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I was sitting in the middle of, quite possibly, the biggest trial of my firm’s history. The liability was golden. It was just a matter of how much we were going to win.
To be specific, I was sitting in the middle of the courtroom. Literally the middle. Between the jury and the counsels’ tables. The middle. In a chair. Holding a digital projector. Waiting for my boss, who was giving a muddled closing argument, to say the words “next slide.”
My boss had recently upgraded from a PC to a Mac and thought he would update his closing argument with some similar technology. However, there were some problems: (1) The cord was not long enough; (2) he had no idea how to operate the device; and (3) I had no idea how to operate the device.
These seemingly simple but profound problems had a very interesting impact on the jury (and me). I was clothed, but essentially naked—holding a small digital projector while sitting on a plastic chair reminiscent of fifth grade. The jury was transfixed by my every move. An ear itch. A small throat gargle. I became incredibly aware of my own eyelashes. I swear I could hear the cartilage in my knees rub against my tendons every time I shifted my seat. Awkward doesn’t quite sum up the situation. My boss was attempting to give an impassioned speech about our client not being able to play catch with his eight-year-old son. All the while the jury and I were in an intense game of eyeball chess.
The jury was like a class on a trip to the zoo while I sat annoyingly still like the caged gorilla that just won’t turn around. Halfway through, the fancy new digital projector completely shut down. My boss just kept talking. I kept sitting, like an unmarked exhibit. I had no idea what to do. So I sat … for another 45 minutes … in the middle of the courtroom … holding a broken digital projector … and carrying a full bladder. No one was listening to my boss. It took the jury less than three hours to render a not-guilty verdict. We should have won.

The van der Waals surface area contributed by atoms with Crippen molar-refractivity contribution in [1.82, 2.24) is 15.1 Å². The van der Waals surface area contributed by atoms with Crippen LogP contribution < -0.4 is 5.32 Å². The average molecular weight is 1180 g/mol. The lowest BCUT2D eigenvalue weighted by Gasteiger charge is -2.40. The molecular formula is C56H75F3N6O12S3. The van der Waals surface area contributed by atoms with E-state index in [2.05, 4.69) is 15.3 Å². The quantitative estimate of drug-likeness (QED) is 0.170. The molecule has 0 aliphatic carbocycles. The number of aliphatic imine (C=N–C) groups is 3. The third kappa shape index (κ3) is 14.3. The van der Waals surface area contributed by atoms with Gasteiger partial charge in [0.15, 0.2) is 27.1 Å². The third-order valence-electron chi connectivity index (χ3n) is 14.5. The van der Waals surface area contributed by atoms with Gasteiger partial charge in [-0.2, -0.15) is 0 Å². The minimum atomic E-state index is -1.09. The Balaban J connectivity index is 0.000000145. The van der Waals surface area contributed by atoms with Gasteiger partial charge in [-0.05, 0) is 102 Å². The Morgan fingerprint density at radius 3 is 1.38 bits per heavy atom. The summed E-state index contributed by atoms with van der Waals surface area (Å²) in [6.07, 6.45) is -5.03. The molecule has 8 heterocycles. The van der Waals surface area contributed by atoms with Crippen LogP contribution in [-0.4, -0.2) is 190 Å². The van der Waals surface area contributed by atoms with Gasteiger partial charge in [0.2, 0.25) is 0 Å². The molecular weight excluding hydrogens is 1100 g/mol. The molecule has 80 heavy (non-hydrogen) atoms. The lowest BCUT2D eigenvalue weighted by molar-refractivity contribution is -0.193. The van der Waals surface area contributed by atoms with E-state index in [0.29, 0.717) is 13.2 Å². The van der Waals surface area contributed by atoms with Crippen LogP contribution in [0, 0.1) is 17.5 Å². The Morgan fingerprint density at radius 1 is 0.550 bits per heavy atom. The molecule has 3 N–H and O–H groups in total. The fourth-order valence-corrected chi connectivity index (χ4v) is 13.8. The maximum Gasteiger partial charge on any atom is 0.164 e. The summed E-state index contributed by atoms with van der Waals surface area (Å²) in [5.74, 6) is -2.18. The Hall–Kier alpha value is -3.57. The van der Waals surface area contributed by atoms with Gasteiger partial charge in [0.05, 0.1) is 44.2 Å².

I use an intense amount of technology in both my personal and professional life: iPhones, iPads, blogs, Twitter, Facebook, even my running shoes are equipped with digital sensors. However, my naked-lawyer experience taught me three simple lessons:
1. Whether in your daily practice or in trial, never, ever, ever use technology you do not completely understand. I don’t just mean that you “get how it works.” You need to know why it may not work and how to fix it—instantly.
2. Test and re-test the technology. Repeat this step 100 times. Use a law clerk if you have to. When a live television broadcast starts, the producers don’t just plug in the cameras and see what happens. Prepare.
3. If you were over the age of 35 when the technology was invented, always consult with someone under the age of 25.
I may not know what I am talking about, but I think you understand.
William Melater, or “Bill” to his close friends, is a young associate attorney working at a firm focused on commercial litigation and transactional work. A self-described legal hunter and gatherer, Bill has accumulated a plethora of legal certificates and diplomas—all of which have been appropriately framed and hung behind his desk. Bill has a distaste for emails, suspenders, fake tans, paralegals who cry, sea urchins and attorneys who repeat the phrase “this is my bottom-line offer.” When irked, Bill blogs about his experiences at Attorney at Work.
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The next time you walk into a seminar and decide where to sit, consider sending the message that you’re attentive, respectful and came to learn a thing or two.September 13, 2018 0 0 0